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### #ActualBacterius

Posted 13 June 2013 - 05:54 PM

A switch statement? It'll create a jump table to efficiently map code to execute to the value of c.

switch(c)
{
case 0: r = a * b; break;
case 1: r = a / b; break;
case 2: r = 2 * a; break;
// ...
}

Or you can directly return if you have nothing to after the conditional.

EDIT: damn, missed the HLSL tag, I don't think it has switch case support. In this case, does the value of c stay the same for every shader invocation? If so, you might be able to have the compiler optimize it down. Otherwise, if it changes dynamically, I'm afraid you're going to have to do the comparisons in any case.. are you looking for syntactic sugar or an actual performance improvement? GPU's aren't that good at control flow so any "clever" hacks to minimize the number of comparisons might yield even worse performance. If there's any way you can weave "c" directly into the formula that would be ideal of course, but it doesn't seem possible here.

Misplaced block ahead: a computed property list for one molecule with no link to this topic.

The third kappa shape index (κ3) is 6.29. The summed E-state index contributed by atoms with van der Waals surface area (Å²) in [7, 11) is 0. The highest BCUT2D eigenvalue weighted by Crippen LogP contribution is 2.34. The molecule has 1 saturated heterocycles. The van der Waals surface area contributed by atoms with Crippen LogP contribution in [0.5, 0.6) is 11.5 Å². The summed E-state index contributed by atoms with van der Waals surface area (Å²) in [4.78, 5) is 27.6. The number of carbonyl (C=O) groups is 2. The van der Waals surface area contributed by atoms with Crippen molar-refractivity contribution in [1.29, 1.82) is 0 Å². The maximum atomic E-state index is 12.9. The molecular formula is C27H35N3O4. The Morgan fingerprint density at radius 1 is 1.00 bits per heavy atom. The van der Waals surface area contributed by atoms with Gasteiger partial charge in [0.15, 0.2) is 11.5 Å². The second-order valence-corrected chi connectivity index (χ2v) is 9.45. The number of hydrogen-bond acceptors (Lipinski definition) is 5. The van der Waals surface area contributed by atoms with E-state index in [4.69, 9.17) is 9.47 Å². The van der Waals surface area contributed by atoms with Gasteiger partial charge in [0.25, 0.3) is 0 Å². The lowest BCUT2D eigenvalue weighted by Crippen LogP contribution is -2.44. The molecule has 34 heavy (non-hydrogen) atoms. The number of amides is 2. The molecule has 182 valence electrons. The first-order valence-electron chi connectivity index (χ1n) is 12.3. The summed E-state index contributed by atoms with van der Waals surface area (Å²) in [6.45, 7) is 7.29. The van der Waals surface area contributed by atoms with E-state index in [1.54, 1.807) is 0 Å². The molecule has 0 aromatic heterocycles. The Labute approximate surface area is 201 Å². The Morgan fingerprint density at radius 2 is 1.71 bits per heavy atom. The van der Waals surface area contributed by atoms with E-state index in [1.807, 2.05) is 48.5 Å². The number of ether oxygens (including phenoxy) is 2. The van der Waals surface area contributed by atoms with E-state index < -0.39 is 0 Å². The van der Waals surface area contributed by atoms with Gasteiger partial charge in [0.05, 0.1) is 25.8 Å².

### #2Bacterius

Posted 13 June 2013 - 05:50 PM

A switch statement? It'll create a jump table to efficiently map code to execute to the value of c.

switch(c)
{
case 0: r = a * b; break;
case 1: r = a / b; break;
case 2: r = 2 * a; break;
// ...
}

Or you can directly return if you have nothing to after the conditional.

EDIT: damn, missed the HLSL tag, I don't think it has switch case support. In this case, does the value of c stay the same for every shader invocation? If so, you might be able to have the compiler optimize it down. Otherwise, if it changes dynamically, I'm afraid you're going to have to do the comparisons in any case.. are you looking for syntactic sugar or an actual performance improvement?

### #1Bacterius

Posted 13 June 2013 - 05:49 PM

A switch statement? It'll create a jump table to efficiently map code to execute to the value of c.

switch(c)
{
case 0: r = a * b; break;
case 1: r = a / b; break;
case 2: r = 2 * a; break;
// ...
}

Or you can directly return if you have nothing to after the conditional.

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